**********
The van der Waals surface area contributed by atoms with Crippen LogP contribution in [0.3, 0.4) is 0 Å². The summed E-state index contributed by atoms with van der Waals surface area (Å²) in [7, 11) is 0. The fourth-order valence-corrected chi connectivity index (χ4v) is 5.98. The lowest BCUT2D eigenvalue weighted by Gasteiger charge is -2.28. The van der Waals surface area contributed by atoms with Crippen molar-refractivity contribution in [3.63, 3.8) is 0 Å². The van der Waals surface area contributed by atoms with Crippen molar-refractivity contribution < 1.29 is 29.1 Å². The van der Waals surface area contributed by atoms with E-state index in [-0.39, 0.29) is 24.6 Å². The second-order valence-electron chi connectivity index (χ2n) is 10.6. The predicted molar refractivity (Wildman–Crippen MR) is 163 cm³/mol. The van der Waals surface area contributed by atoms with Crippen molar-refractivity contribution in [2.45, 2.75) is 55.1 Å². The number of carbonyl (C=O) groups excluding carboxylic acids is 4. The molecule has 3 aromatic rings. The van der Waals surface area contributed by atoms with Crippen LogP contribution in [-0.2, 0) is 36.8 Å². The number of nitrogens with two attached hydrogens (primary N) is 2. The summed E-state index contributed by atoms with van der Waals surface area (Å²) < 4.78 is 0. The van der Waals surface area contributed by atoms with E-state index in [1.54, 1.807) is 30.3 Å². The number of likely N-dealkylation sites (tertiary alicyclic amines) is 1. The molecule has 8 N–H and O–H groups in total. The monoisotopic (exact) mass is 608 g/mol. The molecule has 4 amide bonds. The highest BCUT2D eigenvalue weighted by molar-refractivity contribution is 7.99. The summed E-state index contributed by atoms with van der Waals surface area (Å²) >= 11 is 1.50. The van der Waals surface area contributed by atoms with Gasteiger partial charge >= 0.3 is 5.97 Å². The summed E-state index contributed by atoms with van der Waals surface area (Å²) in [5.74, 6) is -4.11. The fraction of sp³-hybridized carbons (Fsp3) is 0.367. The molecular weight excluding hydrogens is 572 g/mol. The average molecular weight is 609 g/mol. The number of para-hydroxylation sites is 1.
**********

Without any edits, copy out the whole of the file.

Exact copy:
The van der Waals surface area contributed by atoms with Crippen LogP contribution in [0.3, 0.4) is 0 Å². The summed E-state index contributed by atoms with van der Waals surface area (Å²) in [7, 11) is 0. The fourth-order valence-corrected chi connectivity index (χ4v) is 5.98. The lowest BCUT2D eigenvalue weighted by Gasteiger charge is -2.28. The van der Waals surface area contributed by atoms with Crippen molar-refractivity contribution in [3.63, 3.8) is 0 Å². The van der Waals surface area contributed by atoms with Crippen molar-refractivity contribution < 1.29 is 29.1 Å². The van der Waals surface area contributed by atoms with E-state index in [-0.39, 0.29) is 24.6 Å². The second-order valence-electron chi connectivity index (χ2n) is 10.6. The predicted molar refractivity (Wildman–Crippen MR) is 163 cm³/mol. The van der Waals surface area contributed by atoms with Crippen molar-refractivity contribution in [2.45, 2.75) is 55.1 Å². The number of carbonyl (C=O) groups excluding carboxylic acids is 4. The molecule has 3 aromatic rings. The van der Waals surface area contributed by atoms with Crippen LogP contribution in [-0.2, 0) is 36.8 Å². The number of nitrogens with two attached hydrogens (primary N) is 2. The summed E-state index contributed by atoms with van der Waals surface area (Å²) < 4.78 is 0. The van der Waals surface area contributed by atoms with E-state index in [1.54, 1.807) is 30.3 Å². The number of likely N-dealkylation sites (tertiary alicyclic amines) is 1. The molecule has 8 N–H and O–H groups in total. The monoisotopic (exact) mass is 608 g/mol. The molecule has 4 amide bonds. The highest BCUT2D eigenvalue weighted by molar-refractivity contribution is 7.99. The summed E-state index contributed by atoms with van der Waals surface area (Å²) >= 11 is 1.50. The van der Waals surface area contributed by atoms with Gasteiger partial charge >= 0.3 is 5.97 Å². The summed E-state index contributed by atoms with van der Waals surface area (Å²) in [5.74, 6) is -4.11. The fraction of sp³-hybridized carbons (Fsp3) is 0.367. The molecular weight excluding hydrogens is 572 g/mol. The average molecular weight is 609 g/mol. The number of para-hydroxylation sites is 1.